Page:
From Twitter to apps to Snapchat, ESPN reboots ‘SportsCenter’ for mobile
ESPN is extending “SportsCenter” to new platforms as it tries to revitalize its flagship TV franchise with new and younger viewers.
During its first NewFronts presentation taking place today, ESPN is announcing a new daily version of “SportsCenter” for the ESPN mobile app. When users come to the app each day, they’ll see the show prominently displayed on the homepage, with the top news of the day. The app show will feature Scott Van Pelt and other key ESPN anchors, analysts and personalities. Earlier this week, Disney-owned ESPN and Twitter announced a new live version of “SportsCenter” for the messaging platform, “@SportsCenterLive.”
ESPN’s decision to make more digital and social versions of “SportsCenter” comes after a decision last year to make the show convenient and relevant to fans, regardless of platform, said Connor Schell, evp of content for ESPN.
“SportsCenter” airs multiple times per day across ESPN’s TV networks. But sports fans are increasingly flocking to digital screens and social platforms to catch the latest dunk, touchdown or home run. It’s led to the rise of social accounts such as Bleacher Report’s House of Highlights on Instagram, which get hundreds of millions of views per month without the need for a studio set or analysts.
And as ESPN continues to combat cord cutting — the company has gone from more than 100 million TV subscribers in 2011 to roughly 87 million subscribers today — the need to make “SportsCenter” relevant to people who don’t pay for TV has taken on greater urgency. (Across its different editions, ratings for “SportsCenter” in April have largely been flat year over year, with the exception of the 6 p.m. edition of the show, which is up 33 percent, according to Nielsen ratings data.)
“It’s critical that ‘SportsCenter’ reconfigures its content for digital platforms in order to stay relevant for younger audiences who expect more snackable formats,” said Josh Spiegelman, managing director of Spotlight, Mindshare North America’s sports and entertainment practice. “‘SportsCenter’ through linear TV is clearly not the only way to access timely highlights and analysis as it once was, so they need to adjust.”
ESPN has taken advantage of sports’ popularity on social platforms. According to Shareablee, “SportsCenter” has the largest following among sports media outlets on Twitter and Instagram, where it posts highlights and other social clips.
But “SportsCenter,” with its anchors-turned-celebrities, has always been about more than just the latest scores and highlights; personality and voice has mattered, too. It’s something ESPN is being mindful of, especially as it translates “SportsCenter” for different platforms, Schell said. “With Katie Nolan, Cassidy Hubbarth and others, we’ve done a good job of finding hosts and delivering stories that work with the Snapchat audience,” he said.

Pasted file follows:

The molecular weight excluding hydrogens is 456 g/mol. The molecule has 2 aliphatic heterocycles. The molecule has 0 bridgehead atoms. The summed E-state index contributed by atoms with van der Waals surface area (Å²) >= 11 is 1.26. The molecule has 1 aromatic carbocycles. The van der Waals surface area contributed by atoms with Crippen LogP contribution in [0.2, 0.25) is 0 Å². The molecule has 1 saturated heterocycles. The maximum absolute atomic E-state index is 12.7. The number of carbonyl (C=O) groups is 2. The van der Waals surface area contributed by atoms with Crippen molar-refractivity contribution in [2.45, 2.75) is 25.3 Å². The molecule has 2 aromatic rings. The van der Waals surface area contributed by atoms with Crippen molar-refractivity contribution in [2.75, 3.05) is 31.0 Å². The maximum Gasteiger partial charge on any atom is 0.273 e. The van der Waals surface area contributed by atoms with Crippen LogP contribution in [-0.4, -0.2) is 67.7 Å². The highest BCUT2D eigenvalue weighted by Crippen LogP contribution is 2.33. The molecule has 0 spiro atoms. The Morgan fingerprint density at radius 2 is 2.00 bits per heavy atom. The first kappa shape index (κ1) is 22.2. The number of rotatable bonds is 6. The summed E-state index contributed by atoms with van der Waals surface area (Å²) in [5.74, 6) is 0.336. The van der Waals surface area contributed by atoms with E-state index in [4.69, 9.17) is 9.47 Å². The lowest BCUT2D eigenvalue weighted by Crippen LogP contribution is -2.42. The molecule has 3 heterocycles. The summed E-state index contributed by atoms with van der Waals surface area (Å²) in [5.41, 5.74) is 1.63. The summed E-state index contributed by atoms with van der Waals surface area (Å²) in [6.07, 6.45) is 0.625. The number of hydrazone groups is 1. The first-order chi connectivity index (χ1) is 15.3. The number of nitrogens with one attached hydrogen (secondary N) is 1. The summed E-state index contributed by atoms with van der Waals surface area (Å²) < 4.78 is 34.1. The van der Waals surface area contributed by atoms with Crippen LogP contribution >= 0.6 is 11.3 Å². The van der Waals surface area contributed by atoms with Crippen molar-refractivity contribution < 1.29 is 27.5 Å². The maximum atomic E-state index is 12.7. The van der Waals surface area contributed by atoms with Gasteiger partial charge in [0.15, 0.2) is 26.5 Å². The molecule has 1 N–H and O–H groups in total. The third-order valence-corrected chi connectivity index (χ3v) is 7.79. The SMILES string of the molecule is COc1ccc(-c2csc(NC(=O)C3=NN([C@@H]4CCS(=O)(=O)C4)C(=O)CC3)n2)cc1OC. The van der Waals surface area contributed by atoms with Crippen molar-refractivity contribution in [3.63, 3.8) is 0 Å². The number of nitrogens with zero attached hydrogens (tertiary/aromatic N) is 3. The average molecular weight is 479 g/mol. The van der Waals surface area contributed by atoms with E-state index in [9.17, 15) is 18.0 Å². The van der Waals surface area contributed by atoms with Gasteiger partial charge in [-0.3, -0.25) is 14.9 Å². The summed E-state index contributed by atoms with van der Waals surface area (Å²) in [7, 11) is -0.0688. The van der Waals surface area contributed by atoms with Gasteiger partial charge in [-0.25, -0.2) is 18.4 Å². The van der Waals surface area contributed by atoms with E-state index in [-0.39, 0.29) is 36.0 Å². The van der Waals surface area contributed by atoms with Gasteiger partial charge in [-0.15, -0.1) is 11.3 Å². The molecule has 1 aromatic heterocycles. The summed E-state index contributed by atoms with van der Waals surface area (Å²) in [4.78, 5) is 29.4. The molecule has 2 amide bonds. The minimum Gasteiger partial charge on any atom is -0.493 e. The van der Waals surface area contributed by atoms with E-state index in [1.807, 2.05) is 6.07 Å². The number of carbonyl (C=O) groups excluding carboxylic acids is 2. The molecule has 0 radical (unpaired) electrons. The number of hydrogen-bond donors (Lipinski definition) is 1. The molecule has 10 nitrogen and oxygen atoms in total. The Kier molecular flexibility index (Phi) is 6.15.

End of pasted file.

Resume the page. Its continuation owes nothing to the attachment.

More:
“SportsCenter” in Snapchat’s Discover section typically runs for three to five minutes per episode and averages 3 million unique viewers per day, according to ESPN. This puts the show in line with other top daily shows in Discover, such as NBCUniversal and E!’s “The Rundown,” which averages 4 million daily uniques.
Schell said “SportsCenter” on Snapchat is also profitable for ESPN and has helped introduce the show to younger audiences. Eighty percent of the Snapchat show’s audience is under 35, he said. On TV, the largest audience for “SportsCenter” is between 18 and 49, with the second largest demographic between 25 and 54, the company said.
“On Snapchat, we’ve been able to reinvigorate that show in a way that’s appropriate for the audience that’s on that platform, and because that’s worked, we’ll continue to look for similar opportunities to do that in other places,” said Schell. “The goal here is to create more invested sports fans. Because the more you’re interested in sports, the more you will engage with and interact with ‘SportsCenter’ and ESPN.”
The Snapchat show is a great example of ESPN matching its content to other platforms, said Spiegelman. “ESPN didn’t just republish their linear product on digital; they changed up the talent, they reconfigured the brand for that particular platform. It has a very different feel from the TV product, and it’s been a big success.”